Aug 14, 2015 5:21 PM

UN rights experts to Iran: Immediately release US reporter

The Associated Press

UNITED NATIONS (AP) U.N. human rights experts on Friday called on Iran to immediately release a Washington Post reporter who has been detained for more than a year on charges including espionage and distributing propaganda against the Islamic Republic. A verdict on Jason Rezaian's case could come as early as next week.

The statement says the detention and closed-door trial violate the Iranian-American reporter's rights and serve to intimidate other journalists in Iran. It says his solitary confinement and full-day interrogation sessions "caused significant physical and psychological strain."

The statement was issued by the special rapporteurs for freedom of expression and for human rights in Iran and by the head of the working group on arbitrary detention.

Washington Post Executive Editor Martin Baron said the statement "comes at a critical moment" and upholds the newspaper's stance that Iran's conduct in the case has been illegal. He called the trial a "sham."

Both the newspaper and Rezaian's family have said they believe the reporter is a victim of the hostility between Iran and the United States that dates back to the 1979 Islamic Revolution.

Iranian officials insist the judiciary is independent and say no one is authorized to intervene in judges' decisions.

Rezaian, 39, was detained on July 22, 2014, in Tehran along with his wife, Yeganeh Salehi, and two photojournalists. All were later released except Rezaian, who according to the Post faces up to 10 to 20 years in prison if convicted.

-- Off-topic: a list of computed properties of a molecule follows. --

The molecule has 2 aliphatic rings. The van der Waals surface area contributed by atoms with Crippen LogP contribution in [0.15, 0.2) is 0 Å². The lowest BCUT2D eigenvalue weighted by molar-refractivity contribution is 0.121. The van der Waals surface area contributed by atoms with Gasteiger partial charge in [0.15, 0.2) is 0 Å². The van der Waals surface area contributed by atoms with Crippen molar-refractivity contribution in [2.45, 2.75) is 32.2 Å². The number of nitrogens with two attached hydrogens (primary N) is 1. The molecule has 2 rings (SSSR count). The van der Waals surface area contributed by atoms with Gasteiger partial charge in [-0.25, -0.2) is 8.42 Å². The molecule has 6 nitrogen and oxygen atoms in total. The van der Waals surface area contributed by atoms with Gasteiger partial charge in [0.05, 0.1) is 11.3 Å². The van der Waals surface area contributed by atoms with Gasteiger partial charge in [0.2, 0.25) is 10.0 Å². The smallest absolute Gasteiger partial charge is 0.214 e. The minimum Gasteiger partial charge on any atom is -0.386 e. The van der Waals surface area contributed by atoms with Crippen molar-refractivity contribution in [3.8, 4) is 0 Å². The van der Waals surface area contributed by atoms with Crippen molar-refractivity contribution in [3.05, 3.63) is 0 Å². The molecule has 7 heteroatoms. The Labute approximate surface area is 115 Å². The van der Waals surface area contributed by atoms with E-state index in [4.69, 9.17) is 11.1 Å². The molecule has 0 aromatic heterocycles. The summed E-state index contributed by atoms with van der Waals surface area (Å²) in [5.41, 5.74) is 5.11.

Rezaian was born and spent most of his life in the United States, and holds American and Iranian citizenship. Iran does not recognize dual nationalities for its citizens.

The case has played out as Iran negotiated with the U.S. and other world powers to reach a landmark deal that gives the Islamic Republic relief from sanctions in exchange for curbs on its nuclear program aimed at preventing it from building an atomic bomb. The Obama administration is now trying to secure congressional support for the deal.

U.S. officials have pressed for the release of Rezaian and other Americans detained in Iran, and Washington has joined Rezaian's family and media freedom groups in criticizing the charges against him.


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